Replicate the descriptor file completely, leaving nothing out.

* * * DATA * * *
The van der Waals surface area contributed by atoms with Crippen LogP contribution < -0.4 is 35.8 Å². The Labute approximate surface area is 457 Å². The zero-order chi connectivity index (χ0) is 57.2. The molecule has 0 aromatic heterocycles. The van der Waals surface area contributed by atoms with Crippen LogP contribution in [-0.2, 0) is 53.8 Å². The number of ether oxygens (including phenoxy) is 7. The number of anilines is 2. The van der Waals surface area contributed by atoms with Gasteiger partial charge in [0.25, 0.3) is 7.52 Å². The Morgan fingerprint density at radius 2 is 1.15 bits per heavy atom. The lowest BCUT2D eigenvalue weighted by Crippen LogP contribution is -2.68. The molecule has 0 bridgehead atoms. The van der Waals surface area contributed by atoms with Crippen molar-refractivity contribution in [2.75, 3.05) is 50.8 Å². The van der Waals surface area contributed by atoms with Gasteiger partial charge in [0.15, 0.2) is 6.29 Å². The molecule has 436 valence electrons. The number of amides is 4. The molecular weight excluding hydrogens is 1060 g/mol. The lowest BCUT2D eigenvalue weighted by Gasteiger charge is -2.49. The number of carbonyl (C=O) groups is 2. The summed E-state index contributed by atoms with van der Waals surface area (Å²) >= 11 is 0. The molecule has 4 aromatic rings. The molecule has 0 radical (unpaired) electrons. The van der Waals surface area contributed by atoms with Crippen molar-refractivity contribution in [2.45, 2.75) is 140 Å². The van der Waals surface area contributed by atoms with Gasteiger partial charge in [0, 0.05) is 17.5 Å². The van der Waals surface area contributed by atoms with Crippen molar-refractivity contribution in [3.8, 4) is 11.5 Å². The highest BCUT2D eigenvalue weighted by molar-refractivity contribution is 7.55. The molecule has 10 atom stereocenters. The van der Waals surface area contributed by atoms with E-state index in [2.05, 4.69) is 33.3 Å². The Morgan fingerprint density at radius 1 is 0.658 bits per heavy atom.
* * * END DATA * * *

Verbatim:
The van der Waals surface area contributed by atoms with Crippen LogP contribution < -0.4 is 35.8 Å². The Labute approximate surface area is 457 Å². The zero-order chi connectivity index (χ0) is 57.2. The molecule has 0 aromatic heterocycles. The van der Waals surface area contributed by atoms with Crippen LogP contribution in [-0.2, 0) is 53.8 Å². The number of ether oxygens (including phenoxy) is 7. The number of anilines is 2. The van der Waals surface area contributed by atoms with Gasteiger partial charge in [0.25, 0.3) is 7.52 Å². The Morgan fingerprint density at radius 2 is 1.15 bits per heavy atom. The lowest BCUT2D eigenvalue weighted by Crippen LogP contribution is -2.68. The molecule has 0 bridgehead atoms. The van der Waals surface area contributed by atoms with Crippen molar-refractivity contribution in [2.75, 3.05) is 50.8 Å². The van der Waals surface area contributed by atoms with Gasteiger partial charge in [0.15, 0.2) is 6.29 Å². The molecule has 436 valence electrons. The number of amides is 4. The molecular weight excluding hydrogens is 1060 g/mol. The lowest BCUT2D eigenvalue weighted by Gasteiger charge is -2.49. The number of carbonyl (C=O) groups is 2. The summed E-state index contributed by atoms with van der Waals surface area (Å²) >= 11 is 0. The molecule has 4 aromatic rings. The molecule has 0 radical (unpaired) electrons. The van der Waals surface area contributed by atoms with Crippen molar-refractivity contribution in [2.45, 2.75) is 140 Å². The van der Waals surface area contributed by atoms with Gasteiger partial charge in [0, 0.05) is 17.5 Å². The van der Waals surface area contributed by atoms with Crippen molar-refractivity contribution in [3.8, 4) is 11.5 Å². The highest BCUT2D eigenvalue weighted by molar-refractivity contribution is 7.55. The molecule has 10 atom stereocenters. The van der Waals surface area contributed by atoms with E-state index in [2.05, 4.69) is 33.3 Å². The Morgan fingerprint density at radius 1 is 0.658 bits per heavy atom.